If you would like to consult the original Index in person or the Session Papers it lists, contact James Hamilton, Research Principal at the WS Society to make an appointment to visit the Signet Library.

Find out more about the Signet Library and the WS Society

ORCID logo http://orcid.org/0000-0002-7116-5457

The Universal Short Title Catalogue Database

Professor Andrew Pettegree directs the AHRC-funded project based at St Andrews that makes the Universal Short Title Catalogue (USTC) happen. Researchers on the project have been traveling across Europe to examine books and record them since the 1990s. Originally a project focusing on French printed books, the USTC also came to encompass the Iberian Peninsula and the Low Countries. This book-in-hand cataloguing is combined in the USTC with the national bibliographical projects of the UK, Germany, and Italy. The result is absolutely stunning.

The USTC Database aims to capture all books printed in Europe from the dawn of printing to the end of the sixteenth century. There are plans to extend into the seventeenth century, too.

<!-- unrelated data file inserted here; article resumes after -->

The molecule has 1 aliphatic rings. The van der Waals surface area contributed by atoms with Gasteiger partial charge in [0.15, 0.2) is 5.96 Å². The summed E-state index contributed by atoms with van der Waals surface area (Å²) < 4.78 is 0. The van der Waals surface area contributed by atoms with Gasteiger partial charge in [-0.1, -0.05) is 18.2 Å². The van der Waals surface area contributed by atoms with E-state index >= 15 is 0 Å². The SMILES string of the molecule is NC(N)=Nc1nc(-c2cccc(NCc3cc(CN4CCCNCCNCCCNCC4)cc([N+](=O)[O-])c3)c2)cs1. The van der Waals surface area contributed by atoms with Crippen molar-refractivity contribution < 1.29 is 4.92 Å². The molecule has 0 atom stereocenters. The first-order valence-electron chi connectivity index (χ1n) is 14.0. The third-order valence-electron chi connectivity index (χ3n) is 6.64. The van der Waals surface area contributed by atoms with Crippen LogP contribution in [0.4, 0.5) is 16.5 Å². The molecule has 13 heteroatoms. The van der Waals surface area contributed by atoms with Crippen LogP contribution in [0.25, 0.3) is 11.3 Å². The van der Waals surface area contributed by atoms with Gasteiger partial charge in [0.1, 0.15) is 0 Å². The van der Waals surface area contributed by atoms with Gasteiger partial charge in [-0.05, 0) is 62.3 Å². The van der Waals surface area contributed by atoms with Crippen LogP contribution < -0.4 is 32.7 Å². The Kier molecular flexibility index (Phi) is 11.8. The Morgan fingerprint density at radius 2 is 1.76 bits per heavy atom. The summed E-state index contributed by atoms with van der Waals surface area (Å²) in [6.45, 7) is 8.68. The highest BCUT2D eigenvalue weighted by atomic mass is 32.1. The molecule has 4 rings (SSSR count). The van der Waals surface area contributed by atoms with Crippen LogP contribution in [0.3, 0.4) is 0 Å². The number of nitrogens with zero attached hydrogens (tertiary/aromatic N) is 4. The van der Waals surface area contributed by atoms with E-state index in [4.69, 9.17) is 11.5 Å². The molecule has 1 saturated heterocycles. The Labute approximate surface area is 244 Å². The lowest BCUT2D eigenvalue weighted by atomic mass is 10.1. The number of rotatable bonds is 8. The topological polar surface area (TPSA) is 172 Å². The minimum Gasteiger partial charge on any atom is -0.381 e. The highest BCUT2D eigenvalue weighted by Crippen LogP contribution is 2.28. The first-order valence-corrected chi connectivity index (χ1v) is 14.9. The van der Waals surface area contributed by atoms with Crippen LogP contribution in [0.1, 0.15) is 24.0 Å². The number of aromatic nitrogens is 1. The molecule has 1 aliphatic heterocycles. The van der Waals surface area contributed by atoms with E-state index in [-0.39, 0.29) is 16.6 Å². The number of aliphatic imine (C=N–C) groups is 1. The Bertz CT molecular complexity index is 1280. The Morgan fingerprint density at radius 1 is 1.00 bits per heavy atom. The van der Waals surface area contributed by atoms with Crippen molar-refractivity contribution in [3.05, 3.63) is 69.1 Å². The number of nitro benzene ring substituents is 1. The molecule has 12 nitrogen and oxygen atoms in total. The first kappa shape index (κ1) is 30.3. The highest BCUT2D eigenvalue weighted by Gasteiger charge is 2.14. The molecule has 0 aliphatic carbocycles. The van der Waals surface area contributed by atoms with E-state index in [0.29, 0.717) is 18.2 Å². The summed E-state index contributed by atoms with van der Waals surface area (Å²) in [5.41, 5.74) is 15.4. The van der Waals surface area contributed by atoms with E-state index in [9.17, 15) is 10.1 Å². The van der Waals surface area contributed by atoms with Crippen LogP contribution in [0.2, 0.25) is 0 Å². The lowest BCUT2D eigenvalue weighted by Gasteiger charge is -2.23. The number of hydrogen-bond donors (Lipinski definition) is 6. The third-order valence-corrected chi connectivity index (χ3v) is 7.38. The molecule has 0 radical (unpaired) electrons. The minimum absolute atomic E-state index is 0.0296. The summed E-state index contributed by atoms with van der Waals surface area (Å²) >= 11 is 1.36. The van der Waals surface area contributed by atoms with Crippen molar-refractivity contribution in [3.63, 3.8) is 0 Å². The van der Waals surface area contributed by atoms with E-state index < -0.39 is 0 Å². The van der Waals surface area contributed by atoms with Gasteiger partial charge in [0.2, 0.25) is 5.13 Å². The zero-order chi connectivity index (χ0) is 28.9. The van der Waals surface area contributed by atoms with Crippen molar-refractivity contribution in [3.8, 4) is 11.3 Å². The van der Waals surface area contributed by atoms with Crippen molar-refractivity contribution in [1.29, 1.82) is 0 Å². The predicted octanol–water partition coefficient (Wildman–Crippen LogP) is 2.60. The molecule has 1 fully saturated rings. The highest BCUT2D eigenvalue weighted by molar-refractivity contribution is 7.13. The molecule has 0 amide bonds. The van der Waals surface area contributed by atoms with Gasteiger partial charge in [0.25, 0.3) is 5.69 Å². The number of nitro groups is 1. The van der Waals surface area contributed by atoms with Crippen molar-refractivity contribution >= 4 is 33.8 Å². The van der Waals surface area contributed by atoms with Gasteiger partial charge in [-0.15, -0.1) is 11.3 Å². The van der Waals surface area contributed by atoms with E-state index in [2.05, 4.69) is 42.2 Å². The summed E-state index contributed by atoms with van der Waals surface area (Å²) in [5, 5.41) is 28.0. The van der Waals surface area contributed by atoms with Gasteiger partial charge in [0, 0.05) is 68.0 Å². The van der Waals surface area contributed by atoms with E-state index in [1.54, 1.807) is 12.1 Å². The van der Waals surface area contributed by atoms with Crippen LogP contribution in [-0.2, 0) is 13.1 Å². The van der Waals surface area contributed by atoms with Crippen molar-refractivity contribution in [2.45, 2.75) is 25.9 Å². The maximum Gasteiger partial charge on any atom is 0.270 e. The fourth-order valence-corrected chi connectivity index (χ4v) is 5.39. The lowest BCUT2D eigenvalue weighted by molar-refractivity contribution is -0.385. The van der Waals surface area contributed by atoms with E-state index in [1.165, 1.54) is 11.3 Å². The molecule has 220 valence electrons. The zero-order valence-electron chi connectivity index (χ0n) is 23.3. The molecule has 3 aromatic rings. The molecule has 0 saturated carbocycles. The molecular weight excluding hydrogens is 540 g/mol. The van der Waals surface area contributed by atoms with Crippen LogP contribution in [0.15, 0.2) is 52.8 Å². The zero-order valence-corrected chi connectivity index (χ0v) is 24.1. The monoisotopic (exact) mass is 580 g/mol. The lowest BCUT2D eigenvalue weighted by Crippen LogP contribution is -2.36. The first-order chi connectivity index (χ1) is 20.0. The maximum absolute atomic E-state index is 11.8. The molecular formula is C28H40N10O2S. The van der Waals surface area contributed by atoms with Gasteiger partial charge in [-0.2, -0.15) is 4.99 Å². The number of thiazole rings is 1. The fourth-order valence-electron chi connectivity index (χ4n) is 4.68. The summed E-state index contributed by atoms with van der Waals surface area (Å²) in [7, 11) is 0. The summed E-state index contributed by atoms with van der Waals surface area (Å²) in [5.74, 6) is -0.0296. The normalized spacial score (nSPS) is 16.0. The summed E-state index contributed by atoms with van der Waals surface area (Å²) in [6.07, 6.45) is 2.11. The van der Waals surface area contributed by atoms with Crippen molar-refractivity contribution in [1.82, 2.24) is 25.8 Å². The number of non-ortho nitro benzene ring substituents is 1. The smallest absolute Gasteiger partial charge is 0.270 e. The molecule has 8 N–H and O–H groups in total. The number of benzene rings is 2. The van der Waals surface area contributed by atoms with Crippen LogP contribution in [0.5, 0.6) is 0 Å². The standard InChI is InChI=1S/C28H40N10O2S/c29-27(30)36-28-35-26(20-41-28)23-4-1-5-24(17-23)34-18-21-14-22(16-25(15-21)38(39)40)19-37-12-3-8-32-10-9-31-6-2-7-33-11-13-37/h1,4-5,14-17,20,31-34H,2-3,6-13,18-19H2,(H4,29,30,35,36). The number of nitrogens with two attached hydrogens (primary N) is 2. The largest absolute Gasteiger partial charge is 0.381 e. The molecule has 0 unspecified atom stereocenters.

Explore the USTC

This is good news for legal historians. The USTC will be extremely useful in tracking the publication of law books across boundaries, the development of the ius commune and of humanism, and the development of national legal systems. The collective nature of the USTC makes it much easier to see patterns and trends in context than is possible using national catalogues or even WorldCat.

The USTC Database is also a pleasure to use. the pages are laid out logically and links to related resources are clear. Books in other databases are linked to directly and this makes the USTC the first port of call for preliminary searching.

Users can search for books by almost any way imaginable. Author, title, keyword, translator, editor, short title, printer, place of publication, and year are all options. You can also search by language, format, classification (‘Jurisprudence’ brings up 22,636 choices), and digital copy availability. A search for ‘Justinianus I’ returns 1035 entries ranging in date from 1468 to 1600 and 152 of these are accessible digitally.*

Each entry has an appropriate image for the book being described. For example, at the entry for USTC 509496: Buchanan, George, Rerum Scoticarum historia auctore Georgio Buchanano Scoto (Edinburgh, apud Alexander Arbuthnet, 1582), we find a portrait of Buchanan. Details like this occur throughout the pages – this is obviously a project where attention to detail is paramount.

The only downside, if it can be called that, is that the USTC Database means work for your blogger. When I transcribed the library of Charles Areskine of Alva as part of my PhD submitted in December 2011, I included modern catalogue records for the books listed there along with references to their identification codes in national bibliographical databases. Now that the USTC is here, this catalogue must be regarded as incomplete until the USTC codes can be added to it.